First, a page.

I have so much I could say about Rosh Hashanah and starting a new year -- 5769 -- this evening. But I also have much to do before the day arrives and thus, I will devote myself to brevity.
At this point last year, I was living in Chicago, dating someone who I was sure was my soulmate, going to a Reform shul I didn't even like, working a job that made me cry, and longing for so many things. Now, I am living in Connecticut, dating someone new who is a kind, intelligent, hard-working Jew, going to many different shuls in the region, and am going to graduate school for Judaic studies. Over the past two years, since converting in April 2006, I have spent the holidays in situations that were unkind and unfamiliar and disallowed me from connecting truly to the holidays. I attended services that left me empty -- one year in a church adored with crosses and the other in a Reform shul where the services felt like a gigantic production more than holy days. And now? I'll be spending Shabbos on campus with some other Jews and possibly spending Yom Kippur at a Conservative shul in West Hartford, not to mention that I am growing in my observance, learning more about who I am and where I am going. I know that I am happier, healthier, more alive, more excited, and perhaps most of all, I am far more blessed at this point than I was just a year ago.
I have new readers from all over the world -- the U.K., Israel, Alaska, the South, the West, the North, and even a few right here in Connecticut. I don't always know how people find me, but I am thankful each and every day for new readers who become new friends who become new confidants. I am blessed to be able to inspire others while they, too, inspire me with each word I write, and this folds into my everyday in class, in conversation, in relationships, in life. I have become a collector -- a modern day qohelet -- of not things, but people.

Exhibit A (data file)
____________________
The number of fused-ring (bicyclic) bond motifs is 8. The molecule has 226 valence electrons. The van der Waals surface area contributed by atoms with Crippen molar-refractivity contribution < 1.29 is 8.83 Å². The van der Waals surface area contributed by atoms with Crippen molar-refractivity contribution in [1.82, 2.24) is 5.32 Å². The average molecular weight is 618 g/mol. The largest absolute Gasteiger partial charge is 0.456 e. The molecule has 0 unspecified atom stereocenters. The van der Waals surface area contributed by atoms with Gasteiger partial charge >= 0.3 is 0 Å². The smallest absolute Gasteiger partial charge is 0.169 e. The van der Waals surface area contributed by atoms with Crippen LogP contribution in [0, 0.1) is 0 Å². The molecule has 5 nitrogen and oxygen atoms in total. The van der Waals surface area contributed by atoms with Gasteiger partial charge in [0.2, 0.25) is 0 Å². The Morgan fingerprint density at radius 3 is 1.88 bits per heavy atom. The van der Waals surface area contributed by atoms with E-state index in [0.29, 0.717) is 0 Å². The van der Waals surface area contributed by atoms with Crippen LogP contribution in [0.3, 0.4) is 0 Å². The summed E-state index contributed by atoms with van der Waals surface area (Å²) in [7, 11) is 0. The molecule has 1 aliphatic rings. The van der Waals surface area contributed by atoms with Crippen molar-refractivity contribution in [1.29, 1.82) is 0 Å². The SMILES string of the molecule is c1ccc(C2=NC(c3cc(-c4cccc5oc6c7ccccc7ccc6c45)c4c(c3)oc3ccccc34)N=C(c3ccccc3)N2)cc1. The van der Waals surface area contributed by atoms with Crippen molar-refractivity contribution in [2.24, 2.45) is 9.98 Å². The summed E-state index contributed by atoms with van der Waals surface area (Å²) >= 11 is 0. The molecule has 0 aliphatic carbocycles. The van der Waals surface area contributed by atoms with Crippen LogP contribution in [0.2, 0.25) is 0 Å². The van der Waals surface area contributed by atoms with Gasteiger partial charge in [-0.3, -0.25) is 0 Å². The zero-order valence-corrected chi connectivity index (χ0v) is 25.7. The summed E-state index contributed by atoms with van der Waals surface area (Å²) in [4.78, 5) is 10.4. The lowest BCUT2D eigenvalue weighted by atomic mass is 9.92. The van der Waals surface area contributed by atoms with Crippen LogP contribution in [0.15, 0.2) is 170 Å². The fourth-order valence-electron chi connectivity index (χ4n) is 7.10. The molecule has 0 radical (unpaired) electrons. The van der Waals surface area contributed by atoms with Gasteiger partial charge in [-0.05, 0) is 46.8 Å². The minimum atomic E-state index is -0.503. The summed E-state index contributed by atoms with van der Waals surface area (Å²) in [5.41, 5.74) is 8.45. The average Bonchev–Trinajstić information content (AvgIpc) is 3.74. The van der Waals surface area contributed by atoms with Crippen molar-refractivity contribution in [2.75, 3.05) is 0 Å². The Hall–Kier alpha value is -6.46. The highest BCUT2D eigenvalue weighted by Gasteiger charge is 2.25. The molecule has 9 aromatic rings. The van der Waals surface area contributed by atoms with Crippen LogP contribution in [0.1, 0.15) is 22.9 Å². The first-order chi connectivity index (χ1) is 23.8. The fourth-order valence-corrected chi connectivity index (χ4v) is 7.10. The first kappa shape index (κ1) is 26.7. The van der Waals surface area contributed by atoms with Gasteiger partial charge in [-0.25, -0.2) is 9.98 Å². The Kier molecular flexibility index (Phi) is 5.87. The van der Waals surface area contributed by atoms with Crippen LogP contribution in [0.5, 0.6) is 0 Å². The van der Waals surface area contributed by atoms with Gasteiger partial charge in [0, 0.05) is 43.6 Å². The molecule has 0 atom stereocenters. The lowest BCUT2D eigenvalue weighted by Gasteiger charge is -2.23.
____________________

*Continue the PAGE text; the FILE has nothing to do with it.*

So as I prepare for the new year, I have to wonder -- where can I go from here? Where will I be at this time as 5770 ushers in? Rosh Hashanah is a time for rebirth and renewal in all realms of our lives and in the existence we share with those around us. We experienced so much suffering in the past year -- hurricanes, tornadoes, deaths of those too young to die, and deaths of those too great to die. Disease continues to plague the world with poverty and hatred on its toes. It is true that there is no where we can go but forward, and I can only hope that this new year will allow us all to be inscribed in the book of life, to feel faithfulness and health and happiness and success.
It is with this that I say thank you -- all of you -- who have graced my life this year and made it a blessing. You have given me strength, courage and determination and toe ach of you I wish a shanah tovah tikatev v'taihatem and a sweet, sweet new year! And please, watch this video -- it is truly amazing in its power and resonance.
Oh, and if you want to get a jump-start on preparing for Yom Kippur, Ilana-Davita posted a great bit about fasting.